Why am I Perplexed by the Gaucho Festival?
I’m in two minds about the Fiesta de la Patria Gaucha that we spent 5 days experiencing in Tacuarembó , Uruguay.
Cultural Heritage or Cruelty and Sexism?
On the one hand, while travelling in Argentina, southern Brazil and Uruguay you can’t help but notice the gaucho culture that pervades rural life – and sometimes even city life. You see them on their horses along the roads, sometimes herding cattle or other horses, sometimes with just a dog. We spotted one at the San Telmo markets in Buenos Aires in traditional dress, with a stall full of gaucho paraphernalia. In Brazil we followed hand-painted signs along a back road towards a canyon; when we found it, we also found the owner of the property in gaucho dress.
Everyone we spoke to about the Patria Gaucha in Uruguay insisted that it was the most important celebration of Uruguay’s heritage. Since we were there and had the time, we went.
There must have been thousands of horses! There were also enough gauchos, along with their families, to manage them. Almost all of them were dressed for the occasion in some type of gaucho gear. The women were often in traditional long, frilly dresses, and when they were on a horse the dresses flowed back over its rump. Even the children were dressed up. It was quite an impressive sight. Many of the spectators were also dressed in some form of their gaucho best, although the distinction between them and the participants was usually quite obvious.
Activities at the festival included various events in the arena. These seemed to be popular with everyone, although we had some difficulty following the programme and the progress of the competitions due to our limited Spanish. A lot of it seemed to be gauchos hopping onto lively horses which tried hard to buck them off. We also happened on an event where the gaucho was showing off his horse management skills, including things like the horse not getting spooked by twirling lassoes or other moving objects. Some of them even crawled around under the horse’s legs to prove the horse wouldn’t trample them. This was quite the juxtaposition to the bucking horse battle! The youngsters also showed their horse skills in competitions like slalom drum races.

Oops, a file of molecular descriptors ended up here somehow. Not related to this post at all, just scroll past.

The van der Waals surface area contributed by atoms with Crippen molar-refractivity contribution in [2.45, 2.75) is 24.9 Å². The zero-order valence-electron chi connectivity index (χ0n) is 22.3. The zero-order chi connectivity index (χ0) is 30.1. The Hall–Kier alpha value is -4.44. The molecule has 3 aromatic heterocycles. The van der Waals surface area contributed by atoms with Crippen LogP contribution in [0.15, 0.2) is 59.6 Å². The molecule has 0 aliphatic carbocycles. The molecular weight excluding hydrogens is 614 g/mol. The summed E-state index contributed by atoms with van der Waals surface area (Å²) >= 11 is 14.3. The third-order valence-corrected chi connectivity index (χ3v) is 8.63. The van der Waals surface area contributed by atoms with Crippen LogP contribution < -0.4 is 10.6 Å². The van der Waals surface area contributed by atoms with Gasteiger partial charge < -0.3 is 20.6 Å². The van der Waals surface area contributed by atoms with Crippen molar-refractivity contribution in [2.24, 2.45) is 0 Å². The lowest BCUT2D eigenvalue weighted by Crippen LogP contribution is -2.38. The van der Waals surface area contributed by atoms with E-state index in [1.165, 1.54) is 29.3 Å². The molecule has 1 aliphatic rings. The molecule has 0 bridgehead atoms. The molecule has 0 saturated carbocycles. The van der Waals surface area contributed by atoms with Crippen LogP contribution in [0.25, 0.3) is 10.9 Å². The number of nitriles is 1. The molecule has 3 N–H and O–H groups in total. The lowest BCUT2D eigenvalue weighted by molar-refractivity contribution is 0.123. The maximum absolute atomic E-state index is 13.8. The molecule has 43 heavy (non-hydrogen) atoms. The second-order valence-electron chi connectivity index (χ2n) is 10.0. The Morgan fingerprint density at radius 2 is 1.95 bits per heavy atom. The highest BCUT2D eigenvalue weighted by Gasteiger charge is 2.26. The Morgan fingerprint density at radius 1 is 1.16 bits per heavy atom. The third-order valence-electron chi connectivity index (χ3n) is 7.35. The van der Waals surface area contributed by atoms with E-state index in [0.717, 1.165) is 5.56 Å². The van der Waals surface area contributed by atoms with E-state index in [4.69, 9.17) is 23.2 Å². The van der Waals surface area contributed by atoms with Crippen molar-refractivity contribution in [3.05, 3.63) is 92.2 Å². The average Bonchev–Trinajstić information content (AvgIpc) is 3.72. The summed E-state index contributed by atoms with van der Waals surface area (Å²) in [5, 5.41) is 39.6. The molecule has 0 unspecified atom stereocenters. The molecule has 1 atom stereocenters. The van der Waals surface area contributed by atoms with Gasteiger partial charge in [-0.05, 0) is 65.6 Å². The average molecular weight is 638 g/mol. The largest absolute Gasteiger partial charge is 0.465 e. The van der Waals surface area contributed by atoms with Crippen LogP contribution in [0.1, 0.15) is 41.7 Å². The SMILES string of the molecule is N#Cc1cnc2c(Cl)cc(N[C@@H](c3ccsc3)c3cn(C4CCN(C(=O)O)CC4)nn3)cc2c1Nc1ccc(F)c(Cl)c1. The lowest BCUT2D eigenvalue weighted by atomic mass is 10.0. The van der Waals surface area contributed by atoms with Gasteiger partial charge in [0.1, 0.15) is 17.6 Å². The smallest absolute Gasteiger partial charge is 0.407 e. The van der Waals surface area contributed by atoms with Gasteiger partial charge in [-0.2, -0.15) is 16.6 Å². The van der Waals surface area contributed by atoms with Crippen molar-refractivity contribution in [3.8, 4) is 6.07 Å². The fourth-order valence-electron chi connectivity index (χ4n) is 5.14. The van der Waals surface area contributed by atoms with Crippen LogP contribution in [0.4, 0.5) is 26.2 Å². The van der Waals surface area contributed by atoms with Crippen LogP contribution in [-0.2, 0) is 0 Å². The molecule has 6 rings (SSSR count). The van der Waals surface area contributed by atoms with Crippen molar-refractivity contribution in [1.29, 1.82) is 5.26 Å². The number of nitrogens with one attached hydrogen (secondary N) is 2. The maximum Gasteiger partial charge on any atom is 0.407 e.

Another competition which was particularly interesting involved different groups building several buildings in a small compound. They were constructed in traditional ways out of rocks, mud and even turf. They then displayed their heritage through various activities, objects and costumes. All had a fireplace where there was constantly either a cauldron bubbling away, or some part of an animal grilling asado-style. This was probably the most informative part of the whole festival for us, and we spent a lot of time wandering in and out of the constructions. The public were asked to vote for their favourite ‘estancia’ with a tear-off portion of the entry ticket. We voted but have no idea who won.
The whole event was interesting, but I started out by saying that I am in two minds about it.